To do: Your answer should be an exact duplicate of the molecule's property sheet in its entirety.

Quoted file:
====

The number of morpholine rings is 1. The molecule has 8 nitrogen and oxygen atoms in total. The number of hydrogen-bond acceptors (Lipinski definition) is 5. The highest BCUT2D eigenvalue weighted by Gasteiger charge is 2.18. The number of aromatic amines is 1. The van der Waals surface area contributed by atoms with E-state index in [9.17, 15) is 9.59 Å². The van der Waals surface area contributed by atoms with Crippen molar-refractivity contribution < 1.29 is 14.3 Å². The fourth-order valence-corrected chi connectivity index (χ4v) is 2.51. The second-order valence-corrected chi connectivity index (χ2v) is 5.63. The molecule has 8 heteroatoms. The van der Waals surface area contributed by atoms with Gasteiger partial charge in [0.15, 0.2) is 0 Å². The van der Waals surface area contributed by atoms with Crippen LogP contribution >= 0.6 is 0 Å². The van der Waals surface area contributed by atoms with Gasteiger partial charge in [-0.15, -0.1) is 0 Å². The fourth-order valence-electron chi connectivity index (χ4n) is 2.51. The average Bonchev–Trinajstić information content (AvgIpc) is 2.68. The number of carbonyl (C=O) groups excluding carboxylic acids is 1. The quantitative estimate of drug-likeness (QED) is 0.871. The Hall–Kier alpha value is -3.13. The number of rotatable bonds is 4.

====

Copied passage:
The number of morpholine rings is 1. The molecule has 8 nitrogen and oxygen atoms in total. The number of hydrogen-bond acceptors (Lipinski definition) is 5. The highest BCUT2D eigenvalue weighted by Gasteiger charge is 2.18. The number of aromatic amines is 1. The van der Waals surface area contributed by atoms with E-state index in [9.17, 15) is 9.59 Å². The van der Waals surface area contributed by atoms with Crippen molar-refractivity contribution < 1.29 is 14.3 Å². The fourth-order valence-corrected chi connectivity index (χ4v) is 2.51. The second-order valence-corrected chi connectivity index (χ2v) is 5.63. The molecule has 8 heteroatoms. The van der Waals surface area contributed by atoms with Gasteiger partial charge in [0.15, 0.2) is 0 Å². The van der Waals surface area contributed by atoms with Crippen LogP contribution >= 0.6 is 0 Å². The van der Waals surface area contributed by atoms with Gasteiger partial charge in [-0.15, -0.1) is 0 Å². The fourth-order valence-electron chi connectivity index (χ4n) is 2.51. The average Bonchev–Trinajstić information content (AvgIpc) is 2.68. The number of carbonyl (C=O) groups excluding carboxylic acids is 1. The quantitative estimate of drug-likeness (QED) is 0.871. The Hall–Kier alpha value is -3.13. The number of rotatable bonds is 4.